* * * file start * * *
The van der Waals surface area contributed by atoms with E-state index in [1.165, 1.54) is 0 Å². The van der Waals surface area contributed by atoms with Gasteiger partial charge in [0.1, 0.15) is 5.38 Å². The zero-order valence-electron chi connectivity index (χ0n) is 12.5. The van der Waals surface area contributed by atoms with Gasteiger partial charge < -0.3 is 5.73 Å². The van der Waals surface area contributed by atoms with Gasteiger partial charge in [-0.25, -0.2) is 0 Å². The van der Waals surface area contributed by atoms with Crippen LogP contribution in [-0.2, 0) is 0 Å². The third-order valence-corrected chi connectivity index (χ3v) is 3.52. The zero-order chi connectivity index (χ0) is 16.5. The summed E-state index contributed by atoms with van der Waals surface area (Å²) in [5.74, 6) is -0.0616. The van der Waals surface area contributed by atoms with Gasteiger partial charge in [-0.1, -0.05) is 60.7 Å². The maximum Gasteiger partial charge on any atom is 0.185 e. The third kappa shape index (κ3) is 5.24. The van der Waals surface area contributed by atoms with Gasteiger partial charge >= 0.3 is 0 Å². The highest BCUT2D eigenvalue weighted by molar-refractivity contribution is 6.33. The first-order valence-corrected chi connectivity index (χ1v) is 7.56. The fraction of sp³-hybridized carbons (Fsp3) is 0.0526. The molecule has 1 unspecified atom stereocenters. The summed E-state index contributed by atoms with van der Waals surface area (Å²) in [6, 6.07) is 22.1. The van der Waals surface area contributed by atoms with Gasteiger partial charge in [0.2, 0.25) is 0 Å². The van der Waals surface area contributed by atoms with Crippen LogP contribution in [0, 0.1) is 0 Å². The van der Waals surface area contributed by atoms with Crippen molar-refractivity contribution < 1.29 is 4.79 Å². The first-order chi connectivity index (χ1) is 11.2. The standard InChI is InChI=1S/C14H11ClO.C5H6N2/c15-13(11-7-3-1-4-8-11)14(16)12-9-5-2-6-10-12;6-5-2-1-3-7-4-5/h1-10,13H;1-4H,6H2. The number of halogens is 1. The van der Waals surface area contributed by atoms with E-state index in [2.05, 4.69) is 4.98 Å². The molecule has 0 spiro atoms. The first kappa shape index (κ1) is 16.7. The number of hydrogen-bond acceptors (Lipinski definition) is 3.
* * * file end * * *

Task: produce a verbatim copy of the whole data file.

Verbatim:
The van der Waals surface area contributed by atoms with E-state index in [1.165, 1.54) is 0 Å². The van der Waals surface area contributed by atoms with Gasteiger partial charge in [0.1, 0.15) is 5.38 Å². The zero-order valence-electron chi connectivity index (χ0n) is 12.5. The van der Waals surface area contributed by atoms with Gasteiger partial charge < -0.3 is 5.73 Å². The van der Waals surface area contributed by atoms with Gasteiger partial charge in [-0.25, -0.2) is 0 Å². The van der Waals surface area contributed by atoms with Crippen LogP contribution in [-0.2, 0) is 0 Å². The third-order valence-corrected chi connectivity index (χ3v) is 3.52. The zero-order chi connectivity index (χ0) is 16.5. The summed E-state index contributed by atoms with van der Waals surface area (Å²) in [5.74, 6) is -0.0616. The van der Waals surface area contributed by atoms with Gasteiger partial charge in [-0.1, -0.05) is 60.7 Å². The maximum Gasteiger partial charge on any atom is 0.185 e. The third kappa shape index (κ3) is 5.24. The van der Waals surface area contributed by atoms with Gasteiger partial charge >= 0.3 is 0 Å². The highest BCUT2D eigenvalue weighted by molar-refractivity contribution is 6.33. The first-order valence-corrected chi connectivity index (χ1v) is 7.56. The fraction of sp³-hybridized carbons (Fsp3) is 0.0526. The molecule has 1 unspecified atom stereocenters. The summed E-state index contributed by atoms with van der Waals surface area (Å²) in [6, 6.07) is 22.1. The van der Waals surface area contributed by atoms with Gasteiger partial charge in [0.2, 0.25) is 0 Å². The van der Waals surface area contributed by atoms with Crippen LogP contribution in [0, 0.1) is 0 Å². The van der Waals surface area contributed by atoms with Crippen molar-refractivity contribution < 1.29 is 4.79 Å². The first-order chi connectivity index (χ1) is 11.2. The standard InChI is InChI=1S/C14H11ClO.C5H6N2/c15-13(11-7-3-1-4-8-11)14(16)12-9-5-2-6-10-12;6-5-2-1-3-7-4-5/h1-10,13H;1-4H,6H2. The number of halogens is 1. The van der Waals surface area contributed by atoms with E-state index in [2.05, 4.69) is 4.98 Å². The molecule has 0 spiro atoms. The first kappa shape index (κ1) is 16.7. The number of hydrogen-bond acceptors (Lipinski definition) is 3.